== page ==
Another added: ‘I never scrimp when it comes to garden furniture. It has to look good and it has to be comfortable. My husband loves pottering around in the garden. I like to use the garden for relaxing – a sun lounger on the deck with a glass of wine beside me and a good book is my perfect summers day. ‘
Chris Bonnett from GardeningExpress.co.uk said: ‘I would imagine very few gardeners would expect their garden to be costing them £30,000.
‘Many of the tools and electricals can last for years. It’s only plants that you need to buy every year so it’s very easy to lose track of how much you are actually shelling out.’ A study last year found those who spend their free time pruning the roses or pottering in the vegetable patch are trimmer than their non-gardening neighbours.
Women were a dress size smaller, while men who went to an allotment could expect to be around a stone lighter.
Previous studies have credited gardening with a host of benefits, from raising zest for life to boosting happiness.
Published on: 03/19/2014
By Zahra Nasir
As always, when monsoon rains have graced us with their presence, gardens should be looking fresh and exceptionally green, with most varieties of plants, especially trees, shrubs and perennial climbers, having renewed themselves with some amazing spurts of new growth which, as mentioned last month, may need pruning back. More importantly though, if your locality received a decent amount of rain, it will, aside from transforming your garden into a temporary rain forest, have shown you exactly where the drainage you took for granted, has gone wrong!
By Zahra Nasir
It is heartening that so many readers have requested information on date cultivation as, for those residents in the south of the country, this productive palm is an eminently sensible addition to any garden and should, in my humble opinion, be far more widely grown in both urban and rural locations.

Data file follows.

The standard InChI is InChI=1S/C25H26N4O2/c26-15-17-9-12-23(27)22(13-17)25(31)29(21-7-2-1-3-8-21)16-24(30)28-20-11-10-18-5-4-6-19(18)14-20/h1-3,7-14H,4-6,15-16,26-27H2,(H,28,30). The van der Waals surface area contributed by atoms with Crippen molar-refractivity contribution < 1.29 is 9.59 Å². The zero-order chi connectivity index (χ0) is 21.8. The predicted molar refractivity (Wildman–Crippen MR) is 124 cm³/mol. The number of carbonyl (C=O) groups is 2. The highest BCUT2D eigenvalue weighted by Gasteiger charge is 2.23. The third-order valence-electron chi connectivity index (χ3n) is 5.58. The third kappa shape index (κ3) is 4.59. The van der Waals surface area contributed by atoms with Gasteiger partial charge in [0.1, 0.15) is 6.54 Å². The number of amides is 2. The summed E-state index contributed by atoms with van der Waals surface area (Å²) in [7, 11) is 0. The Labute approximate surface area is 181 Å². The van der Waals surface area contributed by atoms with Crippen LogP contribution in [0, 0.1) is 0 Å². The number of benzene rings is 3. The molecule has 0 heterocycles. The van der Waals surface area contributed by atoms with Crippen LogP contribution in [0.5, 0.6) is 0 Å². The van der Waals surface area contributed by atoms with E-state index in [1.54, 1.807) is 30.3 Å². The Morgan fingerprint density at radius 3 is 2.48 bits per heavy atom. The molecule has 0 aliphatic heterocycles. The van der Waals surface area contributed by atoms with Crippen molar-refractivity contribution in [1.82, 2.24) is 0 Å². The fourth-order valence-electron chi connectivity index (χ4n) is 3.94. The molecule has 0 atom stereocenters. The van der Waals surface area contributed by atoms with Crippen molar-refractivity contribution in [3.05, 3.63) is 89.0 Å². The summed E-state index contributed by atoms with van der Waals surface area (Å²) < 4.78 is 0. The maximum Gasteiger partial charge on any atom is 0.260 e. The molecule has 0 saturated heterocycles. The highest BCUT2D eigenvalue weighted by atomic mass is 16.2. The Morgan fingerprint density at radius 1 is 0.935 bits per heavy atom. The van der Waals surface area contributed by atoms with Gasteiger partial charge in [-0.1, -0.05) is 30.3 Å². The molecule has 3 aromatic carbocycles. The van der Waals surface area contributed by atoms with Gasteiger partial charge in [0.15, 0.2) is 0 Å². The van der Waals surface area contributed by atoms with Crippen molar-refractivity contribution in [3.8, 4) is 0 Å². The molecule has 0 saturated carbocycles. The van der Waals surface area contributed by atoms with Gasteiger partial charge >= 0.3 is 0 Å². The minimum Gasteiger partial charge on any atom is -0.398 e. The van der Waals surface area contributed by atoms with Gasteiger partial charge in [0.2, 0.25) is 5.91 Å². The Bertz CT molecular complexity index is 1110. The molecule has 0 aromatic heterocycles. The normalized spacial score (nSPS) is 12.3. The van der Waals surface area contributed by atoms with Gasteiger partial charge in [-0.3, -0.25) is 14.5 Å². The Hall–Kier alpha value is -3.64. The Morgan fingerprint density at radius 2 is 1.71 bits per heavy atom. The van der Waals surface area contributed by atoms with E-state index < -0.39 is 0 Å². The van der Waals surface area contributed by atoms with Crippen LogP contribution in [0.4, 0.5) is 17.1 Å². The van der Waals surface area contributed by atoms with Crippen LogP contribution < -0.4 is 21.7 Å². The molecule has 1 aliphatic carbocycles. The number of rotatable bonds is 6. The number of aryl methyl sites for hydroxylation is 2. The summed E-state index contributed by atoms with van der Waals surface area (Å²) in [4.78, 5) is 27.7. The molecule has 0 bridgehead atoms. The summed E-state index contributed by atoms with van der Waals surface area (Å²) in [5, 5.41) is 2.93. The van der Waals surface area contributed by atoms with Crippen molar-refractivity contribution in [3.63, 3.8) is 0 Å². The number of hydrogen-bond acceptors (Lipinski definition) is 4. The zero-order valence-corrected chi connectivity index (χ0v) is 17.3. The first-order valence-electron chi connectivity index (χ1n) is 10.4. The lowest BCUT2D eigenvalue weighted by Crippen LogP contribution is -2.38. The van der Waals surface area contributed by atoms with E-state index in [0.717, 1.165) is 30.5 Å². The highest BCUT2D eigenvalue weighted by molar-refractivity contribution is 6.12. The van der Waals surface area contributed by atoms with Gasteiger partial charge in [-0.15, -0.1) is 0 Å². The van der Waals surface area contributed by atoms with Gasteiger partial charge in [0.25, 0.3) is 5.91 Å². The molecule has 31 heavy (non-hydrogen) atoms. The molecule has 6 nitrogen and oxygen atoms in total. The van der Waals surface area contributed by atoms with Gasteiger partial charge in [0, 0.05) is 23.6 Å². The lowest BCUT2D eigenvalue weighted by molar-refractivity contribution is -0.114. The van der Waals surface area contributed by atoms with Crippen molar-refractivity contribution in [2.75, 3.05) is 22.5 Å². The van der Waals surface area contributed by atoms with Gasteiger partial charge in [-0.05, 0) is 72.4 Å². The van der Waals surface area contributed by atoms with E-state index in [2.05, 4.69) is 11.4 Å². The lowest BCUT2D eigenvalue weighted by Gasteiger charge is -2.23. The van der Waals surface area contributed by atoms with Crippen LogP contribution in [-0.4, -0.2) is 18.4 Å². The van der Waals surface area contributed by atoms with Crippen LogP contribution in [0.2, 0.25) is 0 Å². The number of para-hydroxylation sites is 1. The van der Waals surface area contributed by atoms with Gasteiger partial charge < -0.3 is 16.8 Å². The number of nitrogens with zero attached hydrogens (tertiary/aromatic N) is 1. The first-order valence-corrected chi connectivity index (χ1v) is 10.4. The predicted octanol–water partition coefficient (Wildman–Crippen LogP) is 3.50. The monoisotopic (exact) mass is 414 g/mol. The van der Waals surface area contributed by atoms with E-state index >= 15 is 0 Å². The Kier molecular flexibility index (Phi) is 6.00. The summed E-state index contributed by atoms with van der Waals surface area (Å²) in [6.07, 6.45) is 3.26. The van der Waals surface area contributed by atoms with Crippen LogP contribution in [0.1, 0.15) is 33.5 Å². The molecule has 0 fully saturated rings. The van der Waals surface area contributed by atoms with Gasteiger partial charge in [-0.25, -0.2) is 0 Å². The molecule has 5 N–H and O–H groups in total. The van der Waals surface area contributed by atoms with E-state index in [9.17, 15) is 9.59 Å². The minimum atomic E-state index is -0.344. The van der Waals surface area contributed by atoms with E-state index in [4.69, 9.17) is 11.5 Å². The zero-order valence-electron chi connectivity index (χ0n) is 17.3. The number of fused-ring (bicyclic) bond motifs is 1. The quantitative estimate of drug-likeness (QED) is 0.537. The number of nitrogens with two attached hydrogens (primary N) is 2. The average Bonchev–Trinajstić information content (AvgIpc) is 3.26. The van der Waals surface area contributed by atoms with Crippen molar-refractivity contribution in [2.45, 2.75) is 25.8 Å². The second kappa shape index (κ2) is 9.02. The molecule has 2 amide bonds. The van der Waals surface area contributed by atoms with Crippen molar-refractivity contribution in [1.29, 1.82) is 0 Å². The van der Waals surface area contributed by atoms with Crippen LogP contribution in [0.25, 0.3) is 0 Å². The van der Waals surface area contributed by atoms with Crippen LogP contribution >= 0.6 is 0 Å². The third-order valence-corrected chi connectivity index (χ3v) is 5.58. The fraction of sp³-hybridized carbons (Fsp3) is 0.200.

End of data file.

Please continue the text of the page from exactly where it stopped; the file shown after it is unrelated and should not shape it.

By Saif Malik
While breathing in the fresh air of October (2009) morning, I was thinking on the possibilities to visit the world famous gardens, but how, was the most intricate question at that time. I kept on walking and thinking until a novel idea came into my mind. The idea was that I should locate at least all those famous gardens on Google earth, and see what it shows. May be, my curiosity get some fulfillment in this way.
By Saif Malik
While wandering on Facebook today, I came across an amazing landscape design image. The design idea and its on-ground furnishing were totally mind-blowing. I felt myself lost in the curves of this design for some moments, and got curious to know this beautiful mind. Eventually, I came to find a living legend of Landscape architecture world, Mr. Charles Jencks.
By Zahra Nasir
Brilliantly bright, certainly colourful and somehow happy — at least they make me smile — nasturtiums are a must for any garden, balcony and just about anywhere else it is possible to grow them. Not only do they add a blazing dash of cheer to their surroundings but, and this is wonderful, you can eat them too!
By Ben Inder
If you have an outdoor space that you would like to turn into an art form then you are in luck! If you have good lighting and good soil then the outdoor space is one of the most malleable and customizable spaces that can be designed as if there are literally no limits at all. Today we are going to go through some creative garden ideas to get your creative juices flowing.